What is your favorite piano method for children?

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  • ipianoteacher
    Moderator
    6

    #839

    What is your favorite approach to teaching today’s kids? Traditional middle C? Multi-key? Landmark? What works the best for your students?

  • Ruth88R
    Participant
    3

    #862

    I prefer to use more than one method so that student’s can have adequate reinforcement of concepts. Middle C methods are great for confidence in reading but they don’t always provide enough ear training or improvisation so I supplement with my own activities. A combination of the Faber Piano Adventures and the Hal Leonard method seem to work well in my studio.

  • PeteDeneff
    Participant
    1

    #873

    I have typically used the Michael Aaron books to get kids started. I know they are really old but I started on them and I kind of like how musical the little tunes are. It ramps up rather quickly so I supplement with other material. Of course, I like to move them on to more interesting material and easy classical works as soon as possible.

  • gtpiano
    Participant
    3

    #876

    I prefer a strong landmark/interval approach primarily, but other than the Music Tree and Celebrate Piano, the other method courses simply don’t go far enough with this. Not all learners can handle a strictly intervalic approach tho, so I will pull in a bit of everything.

    • This reply was modified 10 months ago by  gtpiano.
  • gtpiano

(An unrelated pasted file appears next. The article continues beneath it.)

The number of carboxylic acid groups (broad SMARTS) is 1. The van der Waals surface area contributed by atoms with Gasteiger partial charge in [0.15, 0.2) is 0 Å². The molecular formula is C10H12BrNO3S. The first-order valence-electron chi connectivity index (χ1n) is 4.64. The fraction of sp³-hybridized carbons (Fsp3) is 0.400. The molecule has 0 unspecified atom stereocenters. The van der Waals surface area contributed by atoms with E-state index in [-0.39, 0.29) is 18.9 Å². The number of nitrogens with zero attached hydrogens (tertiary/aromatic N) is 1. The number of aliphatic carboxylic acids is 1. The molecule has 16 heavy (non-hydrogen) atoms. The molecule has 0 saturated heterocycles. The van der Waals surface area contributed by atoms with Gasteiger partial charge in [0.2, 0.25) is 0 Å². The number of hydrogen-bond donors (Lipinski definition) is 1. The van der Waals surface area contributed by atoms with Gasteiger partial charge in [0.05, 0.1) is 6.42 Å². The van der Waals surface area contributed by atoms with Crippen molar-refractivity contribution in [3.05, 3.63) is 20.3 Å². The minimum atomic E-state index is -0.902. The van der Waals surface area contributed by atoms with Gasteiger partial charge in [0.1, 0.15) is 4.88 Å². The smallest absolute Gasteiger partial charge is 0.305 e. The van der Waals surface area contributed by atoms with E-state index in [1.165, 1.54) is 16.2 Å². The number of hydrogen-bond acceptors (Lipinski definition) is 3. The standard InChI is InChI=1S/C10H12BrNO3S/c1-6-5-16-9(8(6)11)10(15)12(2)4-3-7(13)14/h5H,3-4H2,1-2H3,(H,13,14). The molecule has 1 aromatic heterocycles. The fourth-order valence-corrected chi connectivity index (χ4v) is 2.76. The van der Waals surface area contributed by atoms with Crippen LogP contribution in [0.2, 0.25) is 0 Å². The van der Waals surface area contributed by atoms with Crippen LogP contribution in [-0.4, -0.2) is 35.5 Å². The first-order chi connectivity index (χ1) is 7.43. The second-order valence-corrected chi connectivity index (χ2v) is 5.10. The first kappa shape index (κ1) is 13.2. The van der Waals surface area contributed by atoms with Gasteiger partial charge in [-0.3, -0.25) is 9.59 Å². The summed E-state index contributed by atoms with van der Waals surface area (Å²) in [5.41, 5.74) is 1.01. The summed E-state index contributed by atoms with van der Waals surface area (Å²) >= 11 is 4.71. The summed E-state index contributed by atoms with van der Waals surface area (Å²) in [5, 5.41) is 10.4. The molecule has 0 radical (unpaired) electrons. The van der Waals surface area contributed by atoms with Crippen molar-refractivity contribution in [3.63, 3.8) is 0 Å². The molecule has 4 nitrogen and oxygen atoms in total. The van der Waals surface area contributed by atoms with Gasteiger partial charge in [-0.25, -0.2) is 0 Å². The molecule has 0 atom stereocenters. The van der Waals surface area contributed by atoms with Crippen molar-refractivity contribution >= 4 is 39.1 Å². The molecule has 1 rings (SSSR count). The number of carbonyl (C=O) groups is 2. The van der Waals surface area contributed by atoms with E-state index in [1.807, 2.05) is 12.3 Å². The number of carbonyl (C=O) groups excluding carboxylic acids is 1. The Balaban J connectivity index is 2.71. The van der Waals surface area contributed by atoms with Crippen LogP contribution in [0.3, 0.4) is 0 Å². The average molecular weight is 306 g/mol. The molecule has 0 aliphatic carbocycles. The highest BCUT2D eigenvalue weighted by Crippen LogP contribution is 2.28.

Participant
    3

    #878

    My method courses of choice are Music Tree combined with Hal Leonard, Succeeding at the Piano, and Celebrate Piano. I’ll use components of other courses for supplementary support.

  • ipianoteacher
    Moderator
    6

    #882

    Do you use all the books from a particular method with a beginning student (Lessons, Solos, Theory etc.) or mix and match from different methods? If you do combine methods, which ones pair up the best for you?

  • ipianoteacher
    Moderator
    6

    #885

    Thanks gtpiano for this thorough look at how you integrate different methods to each student’s benefit. You obviously have a great deal of experience teaching!

  • gtpiano
    Participant
    3

    #888

    You’re very welcome.

  • bromani
    Participant
    1

    #889

    Piano Pronto by Jennifer Eklund – pianopronto.com

  • shannonspiano
    Participant
    1

    #890

    It depends on the student. Students who I think will move slower get Piano Saffari. Normal starts use Piano adventures with a bit of Hal Leonard. My older starts have a faster moving method that I feel fits them better.

  • WLC88
    Participant
    1

    #930

    I like a combination of intervallic reading with some rote playing. I incorporate multi-key approach by teaching the Major and minor pentachords starting almost immediately. Historically I have favored the Music Tree and Hal Leonard methods. I have begun to like the Helen Marlais “Succeeding at the Piano” and I will try out Piano Safari asap. I used to teach Suzuki piano, but would start the reading as soon as the four twinkle variations were mastered. So, students were learning to read while learning to play by rote or by ear. I like to incorporate some Dalcroze when possible, and I love Michiko Yurko’s music theory games (Music Mind Games) and the new app Note Rush.

  • kylemalony
    Participant
    2

    #992

    Most experts allows to learn Middle C first, although not so hard to master this one, this is a typical step to more learn of the ideas and some further steps. There are workshops that actually provides one on one brainstorm sessions a
    Keynote presentations to enhance learners ability. Workshop and improvisation like those training events of http://smartleesecreative.com/training/ also tackles this.

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